Tuesday, May 25, 2010

What's Your Focal Point?

From Hope for Today, page 145:

"Whatever I concentrate on will become central to my life."

What do I want for a focal point in my day? Someone else's character defects?

Written out like that, it sounds so baldly ghastly, yet that is precisely how I've spent many, many days of my life. Preoccupied with my own obsessing: all else discarded, forgotten, or temporarily set aside. I could be indoors or out, it matters not, all that loomed in my view was this focal point of the alcoholic. And their shortcomings.

I didn't spend entire days, weeks, thinking about their positive character traits, although I was capable of recognising those, when not in complete nutcase mode.

For me, obsessing "follows as the night the day," from my inability to stand my ground. (I know I'm most likely boring you all senseless with this particular topic, as I seem to be writing about it a lot lately, but this is what's on my mind.)

Last night, I followed a line of reasoning from the end back to the beginning, and guess where it started? Same old place. Me with my mouth shut. Too tired to speak. Feeling that it was pointless.

I've created a lot of unhappiness for myself over the years by deciding ahead of time that it was pointless to speak up: nothing would change: I'd said it all before, yada yada yada.

I like something I've heard at meetings: "If I don't respect my boundaries, how can I expect the alcoholic to respect them?"

I'd like to add this:

 If I don't respect my own boundaries, I'm going to find myself doing a lot of obsessing.


  1. Are you saying that you've been obsessing about obsessing? lol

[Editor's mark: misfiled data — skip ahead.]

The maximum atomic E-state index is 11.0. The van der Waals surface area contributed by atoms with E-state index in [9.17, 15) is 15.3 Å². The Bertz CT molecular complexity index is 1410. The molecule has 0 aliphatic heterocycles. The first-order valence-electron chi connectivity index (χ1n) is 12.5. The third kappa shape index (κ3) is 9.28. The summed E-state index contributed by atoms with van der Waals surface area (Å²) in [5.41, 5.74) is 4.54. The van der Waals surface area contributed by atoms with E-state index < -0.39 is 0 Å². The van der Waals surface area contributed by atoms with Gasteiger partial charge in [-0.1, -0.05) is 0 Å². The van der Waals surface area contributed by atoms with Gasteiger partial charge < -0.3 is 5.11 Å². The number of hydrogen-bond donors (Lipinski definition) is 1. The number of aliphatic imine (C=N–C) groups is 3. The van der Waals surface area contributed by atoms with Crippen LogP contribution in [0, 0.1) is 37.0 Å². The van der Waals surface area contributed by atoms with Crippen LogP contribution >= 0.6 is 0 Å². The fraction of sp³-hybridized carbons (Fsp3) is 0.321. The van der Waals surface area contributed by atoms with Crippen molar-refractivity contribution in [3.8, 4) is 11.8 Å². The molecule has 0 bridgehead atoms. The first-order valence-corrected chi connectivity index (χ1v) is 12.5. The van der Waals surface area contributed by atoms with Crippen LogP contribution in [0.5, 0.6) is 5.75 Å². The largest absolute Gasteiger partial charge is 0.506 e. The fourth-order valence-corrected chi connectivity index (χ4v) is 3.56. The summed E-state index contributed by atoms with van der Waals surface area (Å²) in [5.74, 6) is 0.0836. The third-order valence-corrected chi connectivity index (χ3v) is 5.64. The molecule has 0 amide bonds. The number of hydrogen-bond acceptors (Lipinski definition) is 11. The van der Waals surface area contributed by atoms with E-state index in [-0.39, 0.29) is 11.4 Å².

Thanks for this message. I needed to hear it today.

    I've been doing that, too. Only I've been obsessing about fear. I've written three posts on the topic in a very short time. But I'm over it now, moving on... done obsessing.

  2. I agree with you, without boundaries, where are we??? Not in a great place, that is what I've found.

    The moment I learned about boundaries, and set them (with myself and the addict in my life) things got better. He didn't stop using, but I was able to find peace. Peace within and peace with my boundaries.

  3. Maybe you're finding your true voice in this world, and honouring it by speaking up. Is it possible that your spirit is growing but your ego just wants to maintain the status quo?

  4. I don't obsess like I once did. I do need to work on maintaining strong boundaries with those I love.

  5. Read in a Meolody Beattie book that obsessing is a behavior that stems from a desire to control.I only share because I, myself being very co-dependent, now wanting to go in a different direction, can identify those weakness within myself. When I don;t obsess it is a good sign. I have let it go. I have accepted the situation. This is a place called Serenity